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    Highlights of the ICANNWatch Archive
    (June 1999 - March 2001)


     
    USA Goverment Relations Congress Holds Hearing on Whois
    posted by michael on Thursday July 12 2001, @03:45PM

    Anonymous writes "On July 12, the U.S. House of Representatives Subcommittee on Courts, the Internet, and Intellectual Property held a hearing on "The Whois Database: Privacy and Intellectual Property Issues.""



    The witness list included: Stevan D. Mitchell of the Interactive Digital Software Association, Timothy Trainer of the International AntiCounterfeiting Coalition, Lori Fena of TRUSTe, and Jason Catlett of Junkbusters.

    At the hearing, the Electronic Privacy Information Center (EPIC) issued a letter to the Subcommittee outlining the free speech and anonymity arguments for supporting only voluntary submission of information to the Whois database.


     
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  • Interactive Digital Software Association
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  • "The Whois Database: Privacy and Intellectual Property Issues."
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    This discussion has been archived. No new comments can be posted.
    Congress Holds Hearing on Whois | Log in/Create an Account | Top | 9 comments | Search Discussion
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    Re: Congress Holds Hearing on Whois
    by hofjes on Friday July 13 2001, @06:59AM (#1302)
    User #60 Info
    eNIC, the .cc registry, has a policy by which its public WHOIS only reports the registrant and nameservers. However, upon payment of a nominal fee, eNIC will provide all WHOIS. Additionally, it provides the registrant with notice that the full WHOIS has been disclosed, and to whom it was disclosed.

    eNIC's model protects the privacy of registrants to a great extent and information against data harvesting, while still providing a quick resolution for IP infringement claimants and domain name purchasers to find registrants.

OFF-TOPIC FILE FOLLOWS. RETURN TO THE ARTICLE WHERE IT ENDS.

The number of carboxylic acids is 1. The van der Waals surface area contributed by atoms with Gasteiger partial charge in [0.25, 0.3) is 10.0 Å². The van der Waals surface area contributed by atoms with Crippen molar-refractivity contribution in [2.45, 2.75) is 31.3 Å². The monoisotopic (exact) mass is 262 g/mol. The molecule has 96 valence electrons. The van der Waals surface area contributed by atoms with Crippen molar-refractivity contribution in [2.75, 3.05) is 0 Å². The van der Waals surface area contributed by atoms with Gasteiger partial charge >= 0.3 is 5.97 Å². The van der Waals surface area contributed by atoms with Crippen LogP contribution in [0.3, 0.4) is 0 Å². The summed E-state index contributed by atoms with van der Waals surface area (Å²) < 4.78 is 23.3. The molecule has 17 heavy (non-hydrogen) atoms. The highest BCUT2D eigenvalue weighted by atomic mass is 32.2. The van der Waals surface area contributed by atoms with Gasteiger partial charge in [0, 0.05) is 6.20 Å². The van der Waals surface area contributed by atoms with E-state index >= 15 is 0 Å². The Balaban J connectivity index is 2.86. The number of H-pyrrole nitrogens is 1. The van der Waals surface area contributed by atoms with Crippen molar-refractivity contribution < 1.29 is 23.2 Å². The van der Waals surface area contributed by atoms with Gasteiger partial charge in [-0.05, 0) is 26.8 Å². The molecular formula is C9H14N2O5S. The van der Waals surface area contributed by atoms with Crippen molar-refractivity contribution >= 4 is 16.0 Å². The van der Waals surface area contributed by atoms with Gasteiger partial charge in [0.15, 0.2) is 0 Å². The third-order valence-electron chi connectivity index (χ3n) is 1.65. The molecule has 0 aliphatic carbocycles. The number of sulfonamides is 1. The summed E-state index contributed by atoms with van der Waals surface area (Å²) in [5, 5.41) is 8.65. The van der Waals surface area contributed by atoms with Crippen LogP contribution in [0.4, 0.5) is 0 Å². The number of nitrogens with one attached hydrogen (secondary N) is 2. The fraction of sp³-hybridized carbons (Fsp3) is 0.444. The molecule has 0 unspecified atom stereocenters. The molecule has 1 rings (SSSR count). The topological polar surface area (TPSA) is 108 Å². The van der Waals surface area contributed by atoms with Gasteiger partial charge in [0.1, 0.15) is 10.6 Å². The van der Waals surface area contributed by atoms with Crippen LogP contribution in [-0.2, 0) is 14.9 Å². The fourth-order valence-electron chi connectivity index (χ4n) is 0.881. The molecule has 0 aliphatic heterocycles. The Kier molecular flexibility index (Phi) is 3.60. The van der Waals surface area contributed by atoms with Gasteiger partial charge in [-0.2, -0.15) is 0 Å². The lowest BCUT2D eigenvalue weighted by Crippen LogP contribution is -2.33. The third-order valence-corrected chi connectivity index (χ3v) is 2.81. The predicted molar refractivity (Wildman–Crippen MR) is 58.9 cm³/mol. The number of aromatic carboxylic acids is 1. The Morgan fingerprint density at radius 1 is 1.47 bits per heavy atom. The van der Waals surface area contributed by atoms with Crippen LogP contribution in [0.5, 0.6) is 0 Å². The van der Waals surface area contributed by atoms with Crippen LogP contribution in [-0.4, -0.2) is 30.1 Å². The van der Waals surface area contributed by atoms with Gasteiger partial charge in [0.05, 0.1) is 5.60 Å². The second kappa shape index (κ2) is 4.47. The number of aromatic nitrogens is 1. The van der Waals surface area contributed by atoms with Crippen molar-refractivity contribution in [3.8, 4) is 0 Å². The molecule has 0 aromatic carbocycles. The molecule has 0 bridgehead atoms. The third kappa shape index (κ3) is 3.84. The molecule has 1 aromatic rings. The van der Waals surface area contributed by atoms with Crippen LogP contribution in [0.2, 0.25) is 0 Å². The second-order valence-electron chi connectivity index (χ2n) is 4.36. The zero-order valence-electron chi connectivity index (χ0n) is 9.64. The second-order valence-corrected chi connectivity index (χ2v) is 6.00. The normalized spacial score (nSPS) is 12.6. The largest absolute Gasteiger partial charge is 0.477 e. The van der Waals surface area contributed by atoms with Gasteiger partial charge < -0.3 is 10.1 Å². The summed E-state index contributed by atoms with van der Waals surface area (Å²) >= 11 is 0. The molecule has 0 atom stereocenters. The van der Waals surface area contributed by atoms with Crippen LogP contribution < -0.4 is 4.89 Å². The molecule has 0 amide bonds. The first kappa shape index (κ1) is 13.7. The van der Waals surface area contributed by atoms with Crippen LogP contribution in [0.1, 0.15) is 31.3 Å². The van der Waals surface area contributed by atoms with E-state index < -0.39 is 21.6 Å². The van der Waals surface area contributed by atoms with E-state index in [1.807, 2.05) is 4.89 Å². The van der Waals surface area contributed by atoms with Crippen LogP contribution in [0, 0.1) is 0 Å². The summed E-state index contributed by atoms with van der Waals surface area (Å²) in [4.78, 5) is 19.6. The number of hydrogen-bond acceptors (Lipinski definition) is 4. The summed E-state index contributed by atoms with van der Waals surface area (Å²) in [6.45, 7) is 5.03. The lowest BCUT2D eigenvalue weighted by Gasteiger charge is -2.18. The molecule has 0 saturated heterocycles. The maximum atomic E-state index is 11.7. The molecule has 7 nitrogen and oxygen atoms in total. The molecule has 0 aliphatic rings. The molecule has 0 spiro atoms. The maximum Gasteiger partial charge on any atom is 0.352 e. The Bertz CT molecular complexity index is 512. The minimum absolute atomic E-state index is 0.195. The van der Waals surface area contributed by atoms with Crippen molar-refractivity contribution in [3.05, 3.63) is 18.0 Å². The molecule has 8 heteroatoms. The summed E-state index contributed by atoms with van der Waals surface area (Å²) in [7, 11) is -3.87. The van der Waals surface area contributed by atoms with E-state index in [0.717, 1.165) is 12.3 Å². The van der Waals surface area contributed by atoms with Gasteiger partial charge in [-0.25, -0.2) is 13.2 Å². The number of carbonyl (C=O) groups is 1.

Public WHOIS is nice, but should it really be so public?

    As long as IP rights holders, and other claimants, have a mechanism by which they can contact a registrant, does all information need to be public?

    Should a registrant have the right to know when someone is searching for the registrant's information?
    Re: Congress Holds Hearing on Whois
    by fnord (groy2kNO@SPAMyahoo.com) on Friday July 13 2001, @01:36PM (#1311)
    User #2810 Info
    How many cybersquatters in your experience give accurate information in the first place? Look at the UDRP examples of clear cybersquatting, the original contact info is bogus in a vast majority of the cases. Your claim that cybersquatters originally give accurate WHOIS info and then suddenly stop answering phones or faxes (or change numbers) or refuse mail (or change addresses) just because you are on to them over a name is scarce credible. If you have accurate info and then lose them entirely you're in the wrong business. Some actual examples and/or a posting from a non Anon give your claims some weight.

    As a registrant I'm deluged with spam and receive unsolicited phone and fax calls and under an equally (or more) open WHOIS I will receive more. I'm supposed to accept this so that you (who use anonymity) have the right to track down someone who may be infringing a trademark and may have given correct contact info, so that you may receive some sort of redress. How and why does your right trump my right, which is, as Oliver Wendell Holmes Jr. put it (approximately): the right most prized by modern man, the right to be left alone.

    Here's some coverage on this from WIRED. -g


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